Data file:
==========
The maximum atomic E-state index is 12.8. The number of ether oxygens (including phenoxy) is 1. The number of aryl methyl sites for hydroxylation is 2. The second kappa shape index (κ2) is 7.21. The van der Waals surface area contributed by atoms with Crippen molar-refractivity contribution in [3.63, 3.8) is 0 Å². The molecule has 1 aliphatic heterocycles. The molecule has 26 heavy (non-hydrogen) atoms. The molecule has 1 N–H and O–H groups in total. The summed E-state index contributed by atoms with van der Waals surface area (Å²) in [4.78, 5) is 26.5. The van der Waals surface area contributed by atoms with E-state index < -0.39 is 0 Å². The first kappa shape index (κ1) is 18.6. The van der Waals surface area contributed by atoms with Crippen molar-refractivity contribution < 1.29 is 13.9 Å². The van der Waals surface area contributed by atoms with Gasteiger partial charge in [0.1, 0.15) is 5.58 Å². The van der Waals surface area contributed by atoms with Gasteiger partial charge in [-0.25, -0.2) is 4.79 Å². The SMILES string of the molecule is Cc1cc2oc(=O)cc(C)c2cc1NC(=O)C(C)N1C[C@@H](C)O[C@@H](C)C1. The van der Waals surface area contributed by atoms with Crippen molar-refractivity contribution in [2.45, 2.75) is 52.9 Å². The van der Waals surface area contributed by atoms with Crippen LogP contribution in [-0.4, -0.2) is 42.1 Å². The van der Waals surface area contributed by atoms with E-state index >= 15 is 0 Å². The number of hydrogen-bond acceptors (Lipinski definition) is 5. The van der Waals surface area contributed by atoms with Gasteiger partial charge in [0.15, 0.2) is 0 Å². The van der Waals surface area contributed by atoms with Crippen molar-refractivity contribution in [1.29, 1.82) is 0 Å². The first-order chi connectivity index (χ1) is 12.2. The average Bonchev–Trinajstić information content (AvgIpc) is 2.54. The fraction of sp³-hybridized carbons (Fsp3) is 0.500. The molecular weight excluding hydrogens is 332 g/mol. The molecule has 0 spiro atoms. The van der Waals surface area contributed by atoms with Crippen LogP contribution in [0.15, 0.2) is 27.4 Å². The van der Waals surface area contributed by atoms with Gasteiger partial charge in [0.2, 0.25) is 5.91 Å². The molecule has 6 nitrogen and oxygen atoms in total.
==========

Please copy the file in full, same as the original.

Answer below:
The maximum atomic E-state index is 12.8. The number of ether oxygens (including phenoxy) is 1. The number of aryl methyl sites for hydroxylation is 2. The second kappa shape index (κ2) is 7.21. The van der Waals surface area contributed by atoms with Crippen molar-refractivity contribution in [3.63, 3.8) is 0 Å². The molecule has 1 aliphatic heterocycles. The molecule has 26 heavy (non-hydrogen) atoms. The molecule has 1 N–H and O–H groups in total. The summed E-state index contributed by atoms with van der Waals surface area (Å²) in [4.78, 5) is 26.5. The van der Waals surface area contributed by atoms with E-state index < -0.39 is 0 Å². The first kappa shape index (κ1) is 18.6. The van der Waals surface area contributed by atoms with Crippen molar-refractivity contribution < 1.29 is 13.9 Å². The van der Waals surface area contributed by atoms with Gasteiger partial charge in [0.1, 0.15) is 5.58 Å². The van der Waals surface area contributed by atoms with Gasteiger partial charge in [-0.25, -0.2) is 4.79 Å². The SMILES string of the molecule is Cc1cc2oc(=O)cc(C)c2cc1NC(=O)C(C)N1C[C@@H](C)O[C@@H](C)C1. The van der Waals surface area contributed by atoms with Crippen molar-refractivity contribution in [2.45, 2.75) is 52.9 Å². The van der Waals surface area contributed by atoms with Crippen LogP contribution in [-0.4, -0.2) is 42.1 Å². The van der Waals surface area contributed by atoms with E-state index >= 15 is 0 Å². The number of hydrogen-bond acceptors (Lipinski definition) is 5. The van der Waals surface area contributed by atoms with Gasteiger partial charge in [0.15, 0.2) is 0 Å². The van der Waals surface area contributed by atoms with Crippen molar-refractivity contribution in [1.29, 1.82) is 0 Å². The first-order chi connectivity index (χ1) is 12.2. The average Bonchev–Trinajstić information content (AvgIpc) is 2.54. The fraction of sp³-hybridized carbons (Fsp3) is 0.500. The molecular weight excluding hydrogens is 332 g/mol. The molecule has 0 spiro atoms. The van der Waals surface area contributed by atoms with Crippen LogP contribution in [0.15, 0.2) is 27.4 Å². The van der Waals surface area contributed by atoms with Gasteiger partial charge in [0.2, 0.25) is 5.91 Å². The molecule has 6 nitrogen and oxygen atoms in total.